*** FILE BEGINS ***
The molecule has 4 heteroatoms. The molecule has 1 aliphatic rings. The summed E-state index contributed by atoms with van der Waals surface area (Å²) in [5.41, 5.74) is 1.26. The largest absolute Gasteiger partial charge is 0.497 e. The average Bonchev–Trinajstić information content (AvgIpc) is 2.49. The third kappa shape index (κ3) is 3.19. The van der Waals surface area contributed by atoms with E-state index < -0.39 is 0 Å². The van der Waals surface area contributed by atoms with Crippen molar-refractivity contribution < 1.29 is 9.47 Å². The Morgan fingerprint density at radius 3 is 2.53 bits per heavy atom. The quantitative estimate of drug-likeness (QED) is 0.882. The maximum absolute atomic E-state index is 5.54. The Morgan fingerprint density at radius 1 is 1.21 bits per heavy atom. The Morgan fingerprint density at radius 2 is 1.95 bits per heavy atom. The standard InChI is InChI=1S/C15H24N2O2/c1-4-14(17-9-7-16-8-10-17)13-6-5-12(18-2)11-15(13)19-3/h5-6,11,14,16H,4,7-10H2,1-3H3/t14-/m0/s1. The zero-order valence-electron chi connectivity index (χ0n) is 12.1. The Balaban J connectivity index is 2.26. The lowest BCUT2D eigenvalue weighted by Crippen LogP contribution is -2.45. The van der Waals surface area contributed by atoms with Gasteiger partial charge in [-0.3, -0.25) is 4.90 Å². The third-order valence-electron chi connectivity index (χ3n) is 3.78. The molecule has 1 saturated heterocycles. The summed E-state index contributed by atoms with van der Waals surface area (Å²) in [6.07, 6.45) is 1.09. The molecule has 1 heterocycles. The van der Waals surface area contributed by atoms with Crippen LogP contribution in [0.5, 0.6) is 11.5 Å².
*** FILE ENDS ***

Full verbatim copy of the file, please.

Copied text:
The molecule has 4 heteroatoms. The molecule has 1 aliphatic rings. The summed E-state index contributed by atoms with van der Waals surface area (Å²) in [5.41, 5.74) is 1.26. The largest absolute Gasteiger partial charge is 0.497 e. The average Bonchev–Trinajstić information content (AvgIpc) is 2.49. The third kappa shape index (κ3) is 3.19. The van der Waals surface area contributed by atoms with E-state index < -0.39 is 0 Å². The van der Waals surface area contributed by atoms with Crippen molar-refractivity contribution < 1.29 is 9.47 Å². The Morgan fingerprint density at radius 3 is 2.53 bits per heavy atom. The quantitative estimate of drug-likeness (QED) is 0.882. The maximum absolute atomic E-state index is 5.54. The Morgan fingerprint density at radius 1 is 1.21 bits per heavy atom. The Morgan fingerprint density at radius 2 is 1.95 bits per heavy atom. The standard InChI is InChI=1S/C15H24N2O2/c1-4-14(17-9-7-16-8-10-17)13-6-5-12(18-2)11-15(13)19-3/h5-6,11,14,16H,4,7-10H2,1-3H3/t14-/m0/s1. The zero-order valence-electron chi connectivity index (χ0n) is 12.1. The Balaban J connectivity index is 2.26. The lowest BCUT2D eigenvalue weighted by Crippen LogP contribution is -2.45. The van der Waals surface area contributed by atoms with Gasteiger partial charge in [-0.3, -0.25) is 4.90 Å². The third-order valence-electron chi connectivity index (χ3n) is 3.78. The molecule has 1 saturated heterocycles. The summed E-state index contributed by atoms with van der Waals surface area (Å²) in [6.07, 6.45) is 1.09. The molecule has 1 heterocycles. The van der Waals surface area contributed by atoms with Crippen LogP contribution in [0.5, 0.6) is 11.5 Å².